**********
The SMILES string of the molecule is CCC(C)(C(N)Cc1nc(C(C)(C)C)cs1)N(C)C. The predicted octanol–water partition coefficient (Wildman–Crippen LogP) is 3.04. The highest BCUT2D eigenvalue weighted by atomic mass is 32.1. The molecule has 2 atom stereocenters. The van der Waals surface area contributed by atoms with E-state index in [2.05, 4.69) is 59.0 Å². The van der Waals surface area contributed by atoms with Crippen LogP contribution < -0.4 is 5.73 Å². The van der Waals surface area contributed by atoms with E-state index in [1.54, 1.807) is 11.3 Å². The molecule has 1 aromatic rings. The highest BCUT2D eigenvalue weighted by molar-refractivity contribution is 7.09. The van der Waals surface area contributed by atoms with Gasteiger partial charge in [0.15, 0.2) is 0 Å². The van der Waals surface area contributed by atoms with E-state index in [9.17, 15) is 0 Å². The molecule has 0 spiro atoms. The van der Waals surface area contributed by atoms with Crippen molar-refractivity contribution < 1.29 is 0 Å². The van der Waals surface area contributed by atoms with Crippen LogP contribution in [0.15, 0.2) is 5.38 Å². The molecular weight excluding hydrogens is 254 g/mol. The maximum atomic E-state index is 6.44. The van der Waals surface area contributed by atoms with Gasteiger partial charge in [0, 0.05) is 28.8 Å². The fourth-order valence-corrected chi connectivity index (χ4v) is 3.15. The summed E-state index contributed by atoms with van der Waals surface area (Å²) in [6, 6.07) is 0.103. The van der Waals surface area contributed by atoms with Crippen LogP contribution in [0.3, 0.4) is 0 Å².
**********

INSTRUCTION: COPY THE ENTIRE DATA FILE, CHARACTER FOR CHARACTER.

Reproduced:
The SMILES string of the molecule is CCC(C)(C(N)Cc1nc(C(C)(C)C)cs1)N(C)C. The predicted octanol–water partition coefficient (Wildman–Crippen LogP) is 3.04. The highest BCUT2D eigenvalue weighted by atomic mass is 32.1. The molecule has 2 atom stereocenters. The van der Waals surface area contributed by atoms with E-state index in [2.05, 4.69) is 59.0 Å². The van der Waals surface area contributed by atoms with Crippen LogP contribution < -0.4 is 5.73 Å². The van der Waals surface area contributed by atoms with E-state index in [1.54, 1.807) is 11.3 Å². The molecule has 1 aromatic rings. The highest BCUT2D eigenvalue weighted by molar-refractivity contribution is 7.09. The van der Waals surface area contributed by atoms with Gasteiger partial charge in [0.15, 0.2) is 0 Å². The van der Waals surface area contributed by atoms with E-state index in [9.17, 15) is 0 Å². The molecule has 0 spiro atoms. The van der Waals surface area contributed by atoms with Crippen molar-refractivity contribution < 1.29 is 0 Å². The van der Waals surface area contributed by atoms with Crippen LogP contribution in [0.15, 0.2) is 5.38 Å². The molecular weight excluding hydrogens is 254 g/mol. The maximum atomic E-state index is 6.44. The van der Waals surface area contributed by atoms with Gasteiger partial charge in [0, 0.05) is 28.8 Å². The fourth-order valence-corrected chi connectivity index (χ4v) is 3.15. The summed E-state index contributed by atoms with van der Waals surface area (Å²) in [6, 6.07) is 0.103. The van der Waals surface area contributed by atoms with Crippen LogP contribution in [0.3, 0.4) is 0 Å².